Both Jonathan Livingston Seagull (a novel by Richard Bach) and “The Myth of the Cave” (a short story written by the commonly-studied philosopher, Plato) are commonly referred to as allegories. An allegory is a work of art that possesses a hidden moral or political message beneath its actual appearance. In many ways, one could easily interpret both of these superb writings to hold the same meaning. One presentation that holds true to this is that Richard Bach’s character, Jonathan, compares to the prisoner that escapes in Plato’s work, “The Myth of the Cave.” Metaphorically, both of these characters are held as prisoners in their life, but then later are freed and ultimately return to their origin to enlighten others still held captive.
To begin, if one were to return to Jonathan Livingston Seagull to examine the story’s similarities to TMOTC, he or she could easily guess that in the beginning, Jonathan and his flock are all bound by the chains of hunger in the constant struggle for food. When broken down, it’s clear that the non-stop mission to acquire food all these gulls possess is actually an illusion that fate has forced them to witness while bound by the chain of insignificance. Jonathan manifests to the reader that he absolutely despises that lifestyle, and partakes in a hobby the other seagulls scoff at. In JLS, Richard Bach writes, “It’s all so pointless, he thought, deliberately dropping a hard-won anchovy to a hungry old gull . . . I could be spending all this time learning to fly!” (5). Noticeably, flight is very important to this one-of-a-kind seagull, nevertheless, he can still be labeled as currently shackled due to the pressure constantly put on him to give up flight in the pursuit of co...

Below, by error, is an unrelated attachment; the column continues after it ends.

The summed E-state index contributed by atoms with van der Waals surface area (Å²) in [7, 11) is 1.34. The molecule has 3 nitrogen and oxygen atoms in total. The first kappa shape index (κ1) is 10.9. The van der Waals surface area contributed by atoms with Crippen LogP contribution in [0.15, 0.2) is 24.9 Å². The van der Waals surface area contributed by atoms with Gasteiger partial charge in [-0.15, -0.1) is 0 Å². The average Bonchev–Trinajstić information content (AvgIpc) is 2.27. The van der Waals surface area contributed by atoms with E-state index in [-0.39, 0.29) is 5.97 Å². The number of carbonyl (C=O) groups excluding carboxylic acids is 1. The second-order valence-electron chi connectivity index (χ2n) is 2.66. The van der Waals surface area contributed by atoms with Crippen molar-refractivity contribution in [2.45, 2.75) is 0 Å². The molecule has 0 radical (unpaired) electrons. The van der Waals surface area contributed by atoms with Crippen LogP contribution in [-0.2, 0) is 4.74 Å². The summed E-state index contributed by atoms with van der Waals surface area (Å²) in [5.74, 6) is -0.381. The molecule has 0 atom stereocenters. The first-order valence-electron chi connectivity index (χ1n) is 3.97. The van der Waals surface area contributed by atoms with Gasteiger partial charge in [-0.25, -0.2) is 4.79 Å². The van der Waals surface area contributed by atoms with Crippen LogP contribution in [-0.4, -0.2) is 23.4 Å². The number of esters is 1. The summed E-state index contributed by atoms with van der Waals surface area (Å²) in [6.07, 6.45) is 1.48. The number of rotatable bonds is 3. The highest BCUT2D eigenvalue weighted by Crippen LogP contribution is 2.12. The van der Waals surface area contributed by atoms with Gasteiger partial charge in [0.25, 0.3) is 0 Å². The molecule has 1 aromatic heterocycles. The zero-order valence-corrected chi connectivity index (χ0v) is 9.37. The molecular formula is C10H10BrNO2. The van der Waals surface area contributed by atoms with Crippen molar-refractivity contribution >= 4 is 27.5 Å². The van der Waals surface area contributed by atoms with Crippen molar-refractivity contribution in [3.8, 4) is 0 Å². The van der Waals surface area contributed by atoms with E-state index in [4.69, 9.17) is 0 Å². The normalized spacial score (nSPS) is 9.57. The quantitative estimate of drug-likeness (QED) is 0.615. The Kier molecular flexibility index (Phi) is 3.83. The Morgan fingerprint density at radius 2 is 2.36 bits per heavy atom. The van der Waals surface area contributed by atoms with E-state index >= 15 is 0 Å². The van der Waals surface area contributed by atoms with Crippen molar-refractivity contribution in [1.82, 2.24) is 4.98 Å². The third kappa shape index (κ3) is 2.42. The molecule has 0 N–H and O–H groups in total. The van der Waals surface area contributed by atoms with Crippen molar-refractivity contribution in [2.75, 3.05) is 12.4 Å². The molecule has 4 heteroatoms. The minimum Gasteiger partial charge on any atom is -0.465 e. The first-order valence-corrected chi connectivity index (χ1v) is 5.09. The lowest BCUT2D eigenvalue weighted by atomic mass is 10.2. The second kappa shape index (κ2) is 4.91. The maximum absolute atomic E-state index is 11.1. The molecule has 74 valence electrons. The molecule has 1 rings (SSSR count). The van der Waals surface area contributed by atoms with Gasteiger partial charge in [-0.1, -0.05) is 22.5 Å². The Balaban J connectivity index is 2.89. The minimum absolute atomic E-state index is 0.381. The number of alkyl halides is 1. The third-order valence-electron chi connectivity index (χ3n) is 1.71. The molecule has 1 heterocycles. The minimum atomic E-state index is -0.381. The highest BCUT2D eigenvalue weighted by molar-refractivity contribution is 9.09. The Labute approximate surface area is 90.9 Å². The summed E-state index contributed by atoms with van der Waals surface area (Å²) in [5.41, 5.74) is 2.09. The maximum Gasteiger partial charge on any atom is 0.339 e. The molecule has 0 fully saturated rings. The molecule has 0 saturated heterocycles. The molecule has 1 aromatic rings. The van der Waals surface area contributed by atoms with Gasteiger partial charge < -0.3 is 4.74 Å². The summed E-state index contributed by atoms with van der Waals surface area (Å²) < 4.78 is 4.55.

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...n noted, both Plato and Richard Bach spin almost-identical tales of bravery and discovery in “The Myth of the Cave” and Jonathan Livingston Seagull. Despite that the first of these works is only a short story and the second is a novel, the both speak to whoever that reads them in the same way. They speak of the curiosity and the enigma of the moment one’s shackles are removed as he or she is led out of the cave. They speak of curiosity and awe as one would take their initial steps out into the sun-filled expanse. And ultimately, they both remind readers of the feelings of loneliness and compassion as one determines to return to those still in chains to attempt to persuade them to make the same journey. Readers might find themselves wondering reading either story, “is not this unjust? . . . Ought we to give them a worse life, when they might have a better?” (Plato 5).
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